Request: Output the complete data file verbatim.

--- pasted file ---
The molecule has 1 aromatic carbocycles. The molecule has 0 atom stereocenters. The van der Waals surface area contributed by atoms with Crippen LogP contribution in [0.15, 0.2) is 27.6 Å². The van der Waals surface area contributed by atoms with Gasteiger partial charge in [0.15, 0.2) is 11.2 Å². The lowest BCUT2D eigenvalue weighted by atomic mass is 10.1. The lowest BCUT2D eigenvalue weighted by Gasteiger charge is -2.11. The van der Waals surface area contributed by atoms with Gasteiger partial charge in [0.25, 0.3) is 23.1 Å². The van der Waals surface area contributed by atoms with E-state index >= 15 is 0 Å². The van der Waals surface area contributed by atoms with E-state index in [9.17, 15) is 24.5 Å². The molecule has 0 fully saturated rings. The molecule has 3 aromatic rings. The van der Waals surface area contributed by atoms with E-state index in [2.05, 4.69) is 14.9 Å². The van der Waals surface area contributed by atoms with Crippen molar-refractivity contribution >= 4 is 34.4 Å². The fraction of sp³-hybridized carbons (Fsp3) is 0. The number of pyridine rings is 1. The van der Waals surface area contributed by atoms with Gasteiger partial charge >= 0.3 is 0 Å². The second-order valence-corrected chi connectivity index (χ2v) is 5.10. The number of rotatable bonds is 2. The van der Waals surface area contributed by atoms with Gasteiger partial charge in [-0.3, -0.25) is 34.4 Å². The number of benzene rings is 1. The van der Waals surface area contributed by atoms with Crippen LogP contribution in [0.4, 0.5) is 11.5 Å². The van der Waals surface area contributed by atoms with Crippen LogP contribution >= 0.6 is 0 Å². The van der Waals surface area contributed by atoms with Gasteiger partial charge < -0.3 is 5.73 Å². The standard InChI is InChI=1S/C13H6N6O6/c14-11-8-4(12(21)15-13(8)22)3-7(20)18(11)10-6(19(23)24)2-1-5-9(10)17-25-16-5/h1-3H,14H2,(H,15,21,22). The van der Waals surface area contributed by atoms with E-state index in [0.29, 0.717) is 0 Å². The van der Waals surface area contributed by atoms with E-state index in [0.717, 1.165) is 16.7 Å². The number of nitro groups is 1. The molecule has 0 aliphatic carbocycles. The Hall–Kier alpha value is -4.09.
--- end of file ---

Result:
The molecule has 1 aromatic carbocycles. The molecule has 0 atom stereocenters. The van der Waals surface area contributed by atoms with Crippen LogP contribution in [0.15, 0.2) is 27.6 Å². The van der Waals surface area contributed by atoms with Gasteiger partial charge in [0.15, 0.2) is 11.2 Å². The lowest BCUT2D eigenvalue weighted by atomic mass is 10.1. The lowest BCUT2D eigenvalue weighted by Gasteiger charge is -2.11. The van der Waals surface area contributed by atoms with Gasteiger partial charge in [0.25, 0.3) is 23.1 Å². The van der Waals surface area contributed by atoms with E-state index >= 15 is 0 Å². The van der Waals surface area contributed by atoms with E-state index in [9.17, 15) is 24.5 Å². The molecule has 0 fully saturated rings. The molecule has 3 aromatic rings. The van der Waals surface area contributed by atoms with E-state index in [2.05, 4.69) is 14.9 Å². The van der Waals surface area contributed by atoms with Crippen molar-refractivity contribution >= 4 is 34.4 Å². The fraction of sp³-hybridized carbons (Fsp3) is 0. The number of pyridine rings is 1. The van der Waals surface area contributed by atoms with Gasteiger partial charge >= 0.3 is 0 Å². The second-order valence-corrected chi connectivity index (χ2v) is 5.10. The number of rotatable bonds is 2. The van der Waals surface area contributed by atoms with Gasteiger partial charge in [-0.3, -0.25) is 34.4 Å². The number of benzene rings is 1. The van der Waals surface area contributed by atoms with Crippen LogP contribution in [0.4, 0.5) is 11.5 Å². The van der Waals surface area contributed by atoms with Crippen LogP contribution >= 0.6 is 0 Å². The van der Waals surface area contributed by atoms with Gasteiger partial charge < -0.3 is 5.73 Å². The standard InChI is InChI=1S/C13H6N6O6/c14-11-8-4(12(21)15-13(8)22)3-7(20)18(11)10-6(19(23)24)2-1-5-9(10)17-25-16-5/h1-3H,14H2,(H,15,21,22). The van der Waals surface area contributed by atoms with E-state index in [0.29, 0.717) is 0 Å². The van der Waals surface area contributed by atoms with E-state index in [0.717, 1.165) is 16.7 Å². The number of nitro groups is 1. The molecule has 0 aliphatic carbocycles. The Hall–Kier alpha value is -4.09.